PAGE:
striking her about midships and literally laying open her sides. She
then drew off, fired a broadside into the disabled ship and again dashed
against her with her iron-clad prow, and knocking in her side, left her
to sink while she engaged the Congress, which lay about a quarter
of a mile distant.
Congress in the meantime kept up a sharp engagement with the Yorktown
and Jamestown, and having no regular crew on board of her, and,
seeing the hopelessness of resisting the iron-clad steamer, at once
struck her colors. Her crew had been discharged several days since, and
three companies of the Naval Brigade had been out on board temporarily
until she could be relieved by the St. Lawrence, which was
to have gone up on Monday to take her position as one of the blockading
vessels of James river. On the Congress striking her colors the Jamestown
approached and took from on board her all her officers as prisoners, but
allowed the crew to escape in boats. The vessel, being thus cleared, was
fired by the rebels.
Merrimac and her two icon-clad companions then opened with shot
and shell on Newport News batteries, which briskly returned the fire.
reports have been received principally from frightened sutlers and
clerks, some of whom represented that the garrison had been compelled to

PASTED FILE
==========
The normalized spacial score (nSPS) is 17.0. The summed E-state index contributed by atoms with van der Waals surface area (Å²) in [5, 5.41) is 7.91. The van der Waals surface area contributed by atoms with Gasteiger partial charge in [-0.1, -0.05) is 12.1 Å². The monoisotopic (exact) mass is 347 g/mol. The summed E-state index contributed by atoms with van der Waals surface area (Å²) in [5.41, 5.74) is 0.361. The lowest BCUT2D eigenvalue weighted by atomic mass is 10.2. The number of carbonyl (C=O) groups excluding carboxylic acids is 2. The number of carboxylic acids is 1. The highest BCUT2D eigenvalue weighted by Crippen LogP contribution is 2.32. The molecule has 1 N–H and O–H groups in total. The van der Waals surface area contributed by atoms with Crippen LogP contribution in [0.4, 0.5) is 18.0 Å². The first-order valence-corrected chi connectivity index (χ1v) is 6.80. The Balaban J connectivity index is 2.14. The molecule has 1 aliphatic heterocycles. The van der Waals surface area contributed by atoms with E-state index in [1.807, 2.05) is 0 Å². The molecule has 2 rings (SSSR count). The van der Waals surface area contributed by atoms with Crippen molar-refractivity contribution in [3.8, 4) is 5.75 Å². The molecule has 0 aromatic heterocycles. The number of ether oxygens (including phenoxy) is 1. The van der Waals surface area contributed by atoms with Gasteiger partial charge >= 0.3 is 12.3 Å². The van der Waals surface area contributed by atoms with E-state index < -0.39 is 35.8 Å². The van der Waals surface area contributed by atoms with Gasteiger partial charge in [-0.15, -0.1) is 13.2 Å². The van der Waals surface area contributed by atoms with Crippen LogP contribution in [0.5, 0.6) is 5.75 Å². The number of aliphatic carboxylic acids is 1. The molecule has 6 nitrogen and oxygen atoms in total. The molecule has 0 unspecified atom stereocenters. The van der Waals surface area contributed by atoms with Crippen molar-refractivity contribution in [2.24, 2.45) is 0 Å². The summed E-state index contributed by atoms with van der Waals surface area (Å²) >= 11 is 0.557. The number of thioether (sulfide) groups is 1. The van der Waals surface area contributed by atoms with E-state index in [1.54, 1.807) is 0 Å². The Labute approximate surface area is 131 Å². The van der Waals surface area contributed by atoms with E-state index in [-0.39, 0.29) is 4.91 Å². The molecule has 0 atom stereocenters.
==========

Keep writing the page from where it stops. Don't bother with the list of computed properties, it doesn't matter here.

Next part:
retreat from the batteries to the woods. It was also reported that the
two smaller rebel steamers had been compelled to retreat from the guns
of the batteries.
the meantime, the frigate Minnesota, having partly got up steam,
was being towed up to the relief of the two frigates, but did not get up
until too late to assist them. She was also followed up by the frigate St.
Lawrence, which was taken in tow by several of the small harbor
steamers. It is, however, rumored that neither of these vessels had
pilots on board them, and after a short engagement both of them seemed
to be, in the opinion of the pilots, on Sewall Point, aground. The Minnesota,
either intentionally or from necessity, engaged the three steamers at
about a mile distance with only her two bow guns. The St. Lawrence
also poured in shot from all the guns she could bring to bear, and it
was the impression of the most experienced naval officers on the Point
that both had been considerably damaged.
statements, it must be borne in mind, are all based on what could be
seen with a glass at a distance of nearly 8 miles, and by a few
panic-stricken non-combatants, who fled at the firing of almost the
first gun from Newport News.
the meantime darkness approached, though the moon shone brightly, and
nothing but the occasional flashing of the guns could be seen. The Merrimac
was also believed to be aground, as she remained stationary at a
distance of a mile from the Minnesota, making no attempt to
attack or molest her.
to the departure of the steamer for Baltimore no guns had been fired for
half an hour, the last one being fired from the Minnesota. Some